In a clever symbolic nod by director Alfred Hitchcock, Marion’s underwear and bra change from pure white which she was wearing after having an afternoon tryst with her boyfriend Sam to pitch black after she takes the forty-thousand dollars back to her apartment instead of the bank like her boss instructed. Signifying her descent into darkness, Marion intends on running away with the money to California and use it to live ‘happily ever after’ with Sam, free from their financial woes.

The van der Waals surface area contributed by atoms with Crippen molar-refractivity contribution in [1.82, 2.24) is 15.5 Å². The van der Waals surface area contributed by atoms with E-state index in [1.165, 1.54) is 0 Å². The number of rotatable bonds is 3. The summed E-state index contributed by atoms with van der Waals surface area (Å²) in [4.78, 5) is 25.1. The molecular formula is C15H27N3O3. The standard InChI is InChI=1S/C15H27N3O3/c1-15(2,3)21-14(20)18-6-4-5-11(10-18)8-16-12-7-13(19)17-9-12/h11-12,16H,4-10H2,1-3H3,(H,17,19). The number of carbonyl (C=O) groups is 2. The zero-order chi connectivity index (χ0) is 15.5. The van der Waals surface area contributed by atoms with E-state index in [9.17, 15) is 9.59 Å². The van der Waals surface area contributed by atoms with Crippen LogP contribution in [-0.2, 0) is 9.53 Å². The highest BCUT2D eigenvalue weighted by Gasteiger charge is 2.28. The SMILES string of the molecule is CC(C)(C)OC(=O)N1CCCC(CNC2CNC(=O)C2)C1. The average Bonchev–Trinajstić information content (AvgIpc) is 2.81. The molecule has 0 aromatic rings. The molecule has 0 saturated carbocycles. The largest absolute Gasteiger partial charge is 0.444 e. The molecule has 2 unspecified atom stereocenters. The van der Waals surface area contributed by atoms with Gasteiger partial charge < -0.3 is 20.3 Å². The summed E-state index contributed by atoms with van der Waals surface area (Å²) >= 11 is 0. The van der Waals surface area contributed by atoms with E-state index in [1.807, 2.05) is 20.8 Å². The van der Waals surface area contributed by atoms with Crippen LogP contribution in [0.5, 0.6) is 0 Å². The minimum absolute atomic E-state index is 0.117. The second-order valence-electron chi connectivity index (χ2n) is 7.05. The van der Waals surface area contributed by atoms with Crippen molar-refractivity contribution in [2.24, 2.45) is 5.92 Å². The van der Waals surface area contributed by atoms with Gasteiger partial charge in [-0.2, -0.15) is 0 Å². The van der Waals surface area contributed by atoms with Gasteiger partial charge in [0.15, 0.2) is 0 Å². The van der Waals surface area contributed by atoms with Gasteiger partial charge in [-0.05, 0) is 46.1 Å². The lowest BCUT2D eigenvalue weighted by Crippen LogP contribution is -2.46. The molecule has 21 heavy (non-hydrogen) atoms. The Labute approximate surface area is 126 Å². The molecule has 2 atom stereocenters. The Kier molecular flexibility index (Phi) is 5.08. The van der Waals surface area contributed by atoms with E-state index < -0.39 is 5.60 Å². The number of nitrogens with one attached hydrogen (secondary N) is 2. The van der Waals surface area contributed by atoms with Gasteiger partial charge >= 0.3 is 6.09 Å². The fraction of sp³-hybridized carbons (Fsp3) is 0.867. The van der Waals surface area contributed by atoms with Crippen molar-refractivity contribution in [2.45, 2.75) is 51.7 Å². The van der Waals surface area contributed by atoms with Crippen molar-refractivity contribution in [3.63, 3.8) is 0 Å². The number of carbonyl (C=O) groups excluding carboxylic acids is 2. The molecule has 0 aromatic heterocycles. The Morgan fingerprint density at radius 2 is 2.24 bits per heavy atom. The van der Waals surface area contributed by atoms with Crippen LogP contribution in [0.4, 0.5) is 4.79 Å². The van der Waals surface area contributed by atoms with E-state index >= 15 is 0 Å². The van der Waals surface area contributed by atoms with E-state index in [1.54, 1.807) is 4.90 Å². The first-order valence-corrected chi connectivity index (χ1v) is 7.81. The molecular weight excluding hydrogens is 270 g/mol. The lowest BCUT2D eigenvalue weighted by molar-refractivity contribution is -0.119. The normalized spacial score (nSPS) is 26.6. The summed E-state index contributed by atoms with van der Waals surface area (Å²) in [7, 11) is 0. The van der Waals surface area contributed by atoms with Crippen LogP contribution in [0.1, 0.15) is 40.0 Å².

Marion’s shower is a baptismal-like cleansing of her soul. She is prepared to return to Phoenix, Arizona and face the consequences of her actions, in this case stealing the forty-thousand dollars, but not before she has a chance to ‘wash her sins away’. With this simple act she will have returned home with a clear conscience. It is therefore even more shocking when Marion is brutally stabbed to death in the shower moments later. She steps into the shower, turns on the warm water, and absorbs herself in her own ‘private island’ where her cares simply melt away, oblivious of the fate that is about to befall her. As Marion proceeds with her shower, a faint shadow in the background can be seen through the shower curtain moving toward us inside the shower itself where Marion is right now. The shower curtain is then pushed violently aside, piercing violins screeching as a mysterious figure (only her bun-like gray hair and flower dress appear visible) stabs at the audience with what appears to be a butcher knife. Only after audience members have screamed first, Marion turns around and screams a close-up of her wide-open mouth shown. Nothing is explicitly seen (whether censors wouldn’t permit it or this was Hitchcock’s intention all along is unclear) but our own imagination fills in the gaps of this forty-five second sequence with images of a violent rape, making this all the more excruciating. The figure then leaves. Marion, mortally wounded, falls back, slowly inching her way down the wall of the shower, her arm fully stretched as if pleading with her last breath for help from the audience. She grabs the shower curtain and tares it down, limping over as blood slowly flows down the drain symbolizing the end of her life. She is free of her cares but she is also dead so she is not able to enjoy her liberation. The close-up of the drain dissolves into Marion’s transfixed eye, lifelessly starring back at us as if to haunt us, though there was clearly nothing we could have done to stop it. This is all the more an example of cruel irony since earlier a police officer advised her that she would have been safer in a motel then sleeping in her car on the side of the roadway. Shows what he knows.